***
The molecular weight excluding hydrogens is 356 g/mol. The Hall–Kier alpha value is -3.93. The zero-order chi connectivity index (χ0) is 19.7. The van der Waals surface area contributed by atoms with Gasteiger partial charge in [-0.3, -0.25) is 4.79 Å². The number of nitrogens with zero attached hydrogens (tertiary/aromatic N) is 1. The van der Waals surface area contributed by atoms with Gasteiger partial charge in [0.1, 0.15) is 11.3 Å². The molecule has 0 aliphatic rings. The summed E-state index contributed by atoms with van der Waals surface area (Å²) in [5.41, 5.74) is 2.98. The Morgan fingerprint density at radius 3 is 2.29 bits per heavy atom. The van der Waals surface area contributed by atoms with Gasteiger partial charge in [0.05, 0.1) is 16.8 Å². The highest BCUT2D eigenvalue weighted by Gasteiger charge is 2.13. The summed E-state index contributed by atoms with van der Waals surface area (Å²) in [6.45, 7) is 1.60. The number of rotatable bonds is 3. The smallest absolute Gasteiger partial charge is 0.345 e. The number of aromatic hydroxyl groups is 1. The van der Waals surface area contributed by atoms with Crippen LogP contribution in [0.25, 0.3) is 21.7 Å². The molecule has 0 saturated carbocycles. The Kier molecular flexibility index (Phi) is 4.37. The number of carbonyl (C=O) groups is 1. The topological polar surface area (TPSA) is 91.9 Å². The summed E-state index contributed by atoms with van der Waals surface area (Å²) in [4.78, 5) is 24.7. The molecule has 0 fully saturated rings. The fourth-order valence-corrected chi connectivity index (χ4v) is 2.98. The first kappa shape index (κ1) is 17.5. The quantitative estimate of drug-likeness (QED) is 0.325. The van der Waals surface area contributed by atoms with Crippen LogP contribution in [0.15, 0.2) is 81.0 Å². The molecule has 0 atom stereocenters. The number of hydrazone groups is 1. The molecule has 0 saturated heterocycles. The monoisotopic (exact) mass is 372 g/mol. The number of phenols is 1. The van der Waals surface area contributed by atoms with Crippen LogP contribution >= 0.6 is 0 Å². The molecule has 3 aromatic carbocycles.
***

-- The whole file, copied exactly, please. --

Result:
The molecular weight excluding hydrogens is 356 g/mol. The Hall–Kier alpha value is -3.93. The zero-order chi connectivity index (χ0) is 19.7. The van der Waals surface area contributed by atoms with Gasteiger partial charge in [-0.3, -0.25) is 4.79 Å². The number of nitrogens with zero attached hydrogens (tertiary/aromatic N) is 1. The van der Waals surface area contributed by atoms with Gasteiger partial charge in [0.1, 0.15) is 11.3 Å². The molecule has 0 aliphatic rings. The summed E-state index contributed by atoms with van der Waals surface area (Å²) in [5.41, 5.74) is 2.98. The Morgan fingerprint density at radius 3 is 2.29 bits per heavy atom. The van der Waals surface area contributed by atoms with Gasteiger partial charge in [0.05, 0.1) is 16.8 Å². The highest BCUT2D eigenvalue weighted by Gasteiger charge is 2.13. The summed E-state index contributed by atoms with van der Waals surface area (Å²) in [6.45, 7) is 1.60. The number of rotatable bonds is 3. The smallest absolute Gasteiger partial charge is 0.345 e. The number of aromatic hydroxyl groups is 1. The van der Waals surface area contributed by atoms with Crippen LogP contribution in [0.25, 0.3) is 21.7 Å². The molecule has 0 saturated carbocycles. The Kier molecular flexibility index (Phi) is 4.37. The number of carbonyl (C=O) groups is 1. The topological polar surface area (TPSA) is 91.9 Å². The summed E-state index contributed by atoms with van der Waals surface area (Å²) in [4.78, 5) is 24.7. The molecule has 0 fully saturated rings. The fourth-order valence-corrected chi connectivity index (χ4v) is 2.98. The first kappa shape index (κ1) is 17.5. The quantitative estimate of drug-likeness (QED) is 0.325. The van der Waals surface area contributed by atoms with Crippen LogP contribution in [0.15, 0.2) is 81.0 Å². The molecule has 0 atom stereocenters. The number of hydrazone groups is 1. The molecule has 0 saturated heterocycles. The monoisotopic (exact) mass is 372 g/mol. The number of phenols is 1. The van der Waals surface area contributed by atoms with Crippen LogP contribution >= 0.6 is 0 Å². The molecule has 3 aromatic carbocycles.